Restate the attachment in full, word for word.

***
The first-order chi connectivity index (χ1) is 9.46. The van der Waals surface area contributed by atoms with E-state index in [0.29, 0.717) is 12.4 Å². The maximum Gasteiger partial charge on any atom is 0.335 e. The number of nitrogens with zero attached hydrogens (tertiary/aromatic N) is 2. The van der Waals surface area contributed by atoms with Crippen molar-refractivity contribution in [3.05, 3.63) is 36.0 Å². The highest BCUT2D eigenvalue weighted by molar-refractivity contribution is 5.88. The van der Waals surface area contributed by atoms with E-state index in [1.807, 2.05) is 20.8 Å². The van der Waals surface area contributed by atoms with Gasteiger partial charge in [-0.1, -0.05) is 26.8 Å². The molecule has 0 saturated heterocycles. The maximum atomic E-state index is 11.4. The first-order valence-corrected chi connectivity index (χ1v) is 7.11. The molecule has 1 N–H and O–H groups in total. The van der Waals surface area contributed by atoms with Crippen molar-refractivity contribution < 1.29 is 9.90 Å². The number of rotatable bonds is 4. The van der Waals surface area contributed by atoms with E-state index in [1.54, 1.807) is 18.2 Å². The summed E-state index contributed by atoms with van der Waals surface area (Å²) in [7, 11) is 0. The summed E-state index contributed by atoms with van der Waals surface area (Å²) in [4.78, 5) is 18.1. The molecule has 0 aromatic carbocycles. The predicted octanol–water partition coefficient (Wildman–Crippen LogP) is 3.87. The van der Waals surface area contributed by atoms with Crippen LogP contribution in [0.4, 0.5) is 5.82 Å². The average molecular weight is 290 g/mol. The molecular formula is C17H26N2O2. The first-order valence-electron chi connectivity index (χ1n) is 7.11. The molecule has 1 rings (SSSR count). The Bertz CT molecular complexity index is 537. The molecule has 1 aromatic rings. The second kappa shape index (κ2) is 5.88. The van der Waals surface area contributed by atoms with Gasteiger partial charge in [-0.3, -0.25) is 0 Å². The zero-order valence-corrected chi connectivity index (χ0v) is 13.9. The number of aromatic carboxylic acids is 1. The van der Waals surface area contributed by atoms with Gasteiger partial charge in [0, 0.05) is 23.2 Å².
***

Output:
The first-order chi connectivity index (χ1) is 9.46. The van der Waals surface area contributed by atoms with E-state index in [0.29, 0.717) is 12.4 Å². The maximum Gasteiger partial charge on any atom is 0.335 e. The number of nitrogens with zero attached hydrogens (tertiary/aromatic N) is 2. The van der Waals surface area contributed by atoms with Crippen molar-refractivity contribution in [3.05, 3.63) is 36.0 Å². The highest BCUT2D eigenvalue weighted by molar-refractivity contribution is 5.88. The van der Waals surface area contributed by atoms with E-state index in [1.807, 2.05) is 20.8 Å². The van der Waals surface area contributed by atoms with Gasteiger partial charge in [-0.1, -0.05) is 26.8 Å². The molecule has 0 saturated heterocycles. The maximum atomic E-state index is 11.4. The first-order valence-corrected chi connectivity index (χ1v) is 7.11. The molecule has 1 N–H and O–H groups in total. The van der Waals surface area contributed by atoms with Crippen molar-refractivity contribution < 1.29 is 9.90 Å². The number of rotatable bonds is 4. The van der Waals surface area contributed by atoms with E-state index in [1.54, 1.807) is 18.2 Å². The summed E-state index contributed by atoms with van der Waals surface area (Å²) in [7, 11) is 0. The summed E-state index contributed by atoms with van der Waals surface area (Å²) in [4.78, 5) is 18.1. The molecule has 0 aromatic carbocycles. The predicted octanol–water partition coefficient (Wildman–Crippen LogP) is 3.87. The van der Waals surface area contributed by atoms with Crippen LogP contribution in [0.4, 0.5) is 5.82 Å². The average molecular weight is 290 g/mol. The molecular formula is C17H26N2O2. The first-order valence-electron chi connectivity index (χ1n) is 7.11. The molecule has 1 rings (SSSR count). The Bertz CT molecular complexity index is 537. The molecule has 1 aromatic rings. The second kappa shape index (κ2) is 5.88. The van der Waals surface area contributed by atoms with Gasteiger partial charge in [-0.3, -0.25) is 0 Å². The zero-order valence-corrected chi connectivity index (χ0v) is 13.9. The number of aromatic carboxylic acids is 1. The van der Waals surface area contributed by atoms with Gasteiger partial charge in [0, 0.05) is 23.2 Å².